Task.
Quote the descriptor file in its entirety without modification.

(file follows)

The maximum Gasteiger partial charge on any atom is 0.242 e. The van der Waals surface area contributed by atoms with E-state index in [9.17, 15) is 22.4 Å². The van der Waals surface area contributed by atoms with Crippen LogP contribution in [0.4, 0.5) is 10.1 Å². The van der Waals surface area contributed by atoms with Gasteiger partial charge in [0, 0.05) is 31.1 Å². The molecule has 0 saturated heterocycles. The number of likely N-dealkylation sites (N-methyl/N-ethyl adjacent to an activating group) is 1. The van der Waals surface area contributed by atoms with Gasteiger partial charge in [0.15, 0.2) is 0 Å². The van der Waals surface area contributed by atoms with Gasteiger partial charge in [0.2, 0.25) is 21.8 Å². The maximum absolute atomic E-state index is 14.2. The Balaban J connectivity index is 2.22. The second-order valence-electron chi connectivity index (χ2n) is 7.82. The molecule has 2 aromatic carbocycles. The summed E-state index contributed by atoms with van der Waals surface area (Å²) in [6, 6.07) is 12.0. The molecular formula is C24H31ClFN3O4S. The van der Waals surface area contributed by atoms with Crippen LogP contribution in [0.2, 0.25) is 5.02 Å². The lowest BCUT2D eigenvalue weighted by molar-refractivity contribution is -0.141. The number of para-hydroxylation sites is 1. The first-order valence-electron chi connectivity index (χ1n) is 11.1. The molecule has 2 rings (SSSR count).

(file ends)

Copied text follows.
The maximum Gasteiger partial charge on any atom is 0.242 e. The van der Waals surface area contributed by atoms with E-state index in [9.17, 15) is 22.4 Å². The van der Waals surface area contributed by atoms with Crippen LogP contribution in [0.4, 0.5) is 10.1 Å². The van der Waals surface area contributed by atoms with Gasteiger partial charge in [0, 0.05) is 31.1 Å². The molecule has 0 saturated heterocycles. The number of likely N-dealkylation sites (N-methyl/N-ethyl adjacent to an activating group) is 1. The van der Waals surface area contributed by atoms with Gasteiger partial charge in [0.15, 0.2) is 0 Å². The van der Waals surface area contributed by atoms with Gasteiger partial charge in [0.2, 0.25) is 21.8 Å². The maximum absolute atomic E-state index is 14.2. The Balaban J connectivity index is 2.22. The second-order valence-electron chi connectivity index (χ2n) is 7.82. The molecule has 2 aromatic carbocycles. The summed E-state index contributed by atoms with van der Waals surface area (Å²) in [6, 6.07) is 12.0. The molecular formula is C24H31ClFN3O4S. The van der Waals surface area contributed by atoms with Crippen LogP contribution in [0.2, 0.25) is 5.02 Å². The lowest BCUT2D eigenvalue weighted by molar-refractivity contribution is -0.141. The number of para-hydroxylation sites is 1. The first-order valence-electron chi connectivity index (χ1n) is 11.1. The molecule has 2 rings (SSSR count).